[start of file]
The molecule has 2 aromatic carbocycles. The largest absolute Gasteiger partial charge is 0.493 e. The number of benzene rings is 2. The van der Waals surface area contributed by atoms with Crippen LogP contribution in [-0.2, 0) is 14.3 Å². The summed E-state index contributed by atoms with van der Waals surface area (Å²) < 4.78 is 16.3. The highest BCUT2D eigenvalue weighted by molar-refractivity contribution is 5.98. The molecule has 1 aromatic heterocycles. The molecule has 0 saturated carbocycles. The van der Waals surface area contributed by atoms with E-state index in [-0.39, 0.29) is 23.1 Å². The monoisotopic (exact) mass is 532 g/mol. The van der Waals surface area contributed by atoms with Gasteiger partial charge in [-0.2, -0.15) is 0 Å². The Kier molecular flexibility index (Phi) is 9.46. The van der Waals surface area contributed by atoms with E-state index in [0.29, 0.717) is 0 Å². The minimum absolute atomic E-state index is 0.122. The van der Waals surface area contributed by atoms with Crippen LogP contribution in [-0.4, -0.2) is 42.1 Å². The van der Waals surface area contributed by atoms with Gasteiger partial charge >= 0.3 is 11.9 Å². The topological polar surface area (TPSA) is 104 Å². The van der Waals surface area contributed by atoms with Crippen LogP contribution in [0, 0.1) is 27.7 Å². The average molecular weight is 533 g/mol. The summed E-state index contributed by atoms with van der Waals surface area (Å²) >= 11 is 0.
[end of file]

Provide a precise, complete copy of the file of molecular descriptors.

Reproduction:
The molecule has 2 aromatic carbocycles. The largest absolute Gasteiger partial charge is 0.493 e. The number of benzene rings is 2. The van der Waals surface area contributed by atoms with Crippen LogP contribution in [-0.2, 0) is 14.3 Å². The summed E-state index contributed by atoms with van der Waals surface area (Å²) < 4.78 is 16.3. The highest BCUT2D eigenvalue weighted by molar-refractivity contribution is 5.98. The molecule has 1 aromatic heterocycles. The molecule has 0 saturated carbocycles. The van der Waals surface area contributed by atoms with E-state index in [-0.39, 0.29) is 23.1 Å². The monoisotopic (exact) mass is 532 g/mol. The van der Waals surface area contributed by atoms with Gasteiger partial charge in [-0.2, -0.15) is 0 Å². The Kier molecular flexibility index (Phi) is 9.46. The van der Waals surface area contributed by atoms with E-state index in [0.29, 0.717) is 0 Å². The minimum absolute atomic E-state index is 0.122. The van der Waals surface area contributed by atoms with Crippen LogP contribution in [-0.4, -0.2) is 42.1 Å². The van der Waals surface area contributed by atoms with Gasteiger partial charge >= 0.3 is 11.9 Å². The topological polar surface area (TPSA) is 104 Å². The van der Waals surface area contributed by atoms with Crippen LogP contribution in [0, 0.1) is 27.7 Å². The average molecular weight is 533 g/mol. The summed E-state index contributed by atoms with van der Waals surface area (Å²) >= 11 is 0.